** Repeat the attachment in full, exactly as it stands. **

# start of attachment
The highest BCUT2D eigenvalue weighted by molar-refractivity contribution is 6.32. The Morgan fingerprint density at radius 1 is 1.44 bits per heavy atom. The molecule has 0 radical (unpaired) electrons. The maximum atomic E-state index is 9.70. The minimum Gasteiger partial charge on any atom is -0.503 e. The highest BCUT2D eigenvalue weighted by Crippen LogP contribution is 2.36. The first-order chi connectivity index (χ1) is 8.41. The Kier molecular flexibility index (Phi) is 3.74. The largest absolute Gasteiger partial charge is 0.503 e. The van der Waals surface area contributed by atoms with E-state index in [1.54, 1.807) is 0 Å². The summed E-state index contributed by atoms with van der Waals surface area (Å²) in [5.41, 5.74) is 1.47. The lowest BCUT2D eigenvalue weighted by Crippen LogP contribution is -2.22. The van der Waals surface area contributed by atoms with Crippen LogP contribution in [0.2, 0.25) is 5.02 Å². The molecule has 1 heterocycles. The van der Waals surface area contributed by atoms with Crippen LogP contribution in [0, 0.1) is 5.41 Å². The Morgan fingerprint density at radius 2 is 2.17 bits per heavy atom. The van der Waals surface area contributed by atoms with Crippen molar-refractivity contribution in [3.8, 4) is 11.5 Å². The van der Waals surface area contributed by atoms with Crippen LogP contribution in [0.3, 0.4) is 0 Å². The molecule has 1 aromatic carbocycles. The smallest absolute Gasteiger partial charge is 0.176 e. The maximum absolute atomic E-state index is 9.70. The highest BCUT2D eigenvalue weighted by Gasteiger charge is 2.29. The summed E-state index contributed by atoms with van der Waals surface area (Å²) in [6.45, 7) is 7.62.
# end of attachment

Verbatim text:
The highest BCUT2D eigenvalue weighted by molar-refractivity contribution is 6.32. The Morgan fingerprint density at radius 1 is 1.44 bits per heavy atom. The molecule has 0 radical (unpaired) electrons. The maximum atomic E-state index is 9.70. The minimum Gasteiger partial charge on any atom is -0.503 e. The highest BCUT2D eigenvalue weighted by Crippen LogP contribution is 2.36. The first-order chi connectivity index (χ1) is 8.41. The Kier molecular flexibility index (Phi) is 3.74. The largest absolute Gasteiger partial charge is 0.503 e. The van der Waals surface area contributed by atoms with E-state index in [1.54, 1.807) is 0 Å². The summed E-state index contributed by atoms with van der Waals surface area (Å²) in [5.41, 5.74) is 1.47. The lowest BCUT2D eigenvalue weighted by Crippen LogP contribution is -2.22. The van der Waals surface area contributed by atoms with Crippen LogP contribution in [0.2, 0.25) is 5.02 Å². The molecule has 1 heterocycles. The van der Waals surface area contributed by atoms with Crippen LogP contribution in [0, 0.1) is 5.41 Å². The Morgan fingerprint density at radius 2 is 2.17 bits per heavy atom. The van der Waals surface area contributed by atoms with Crippen molar-refractivity contribution in [3.8, 4) is 11.5 Å². The van der Waals surface area contributed by atoms with Crippen LogP contribution in [0.3, 0.4) is 0 Å². The molecule has 1 aromatic carbocycles. The smallest absolute Gasteiger partial charge is 0.176 e. The maximum absolute atomic E-state index is 9.70. The highest BCUT2D eigenvalue weighted by Gasteiger charge is 2.29. The summed E-state index contributed by atoms with van der Waals surface area (Å²) in [6.45, 7) is 7.62.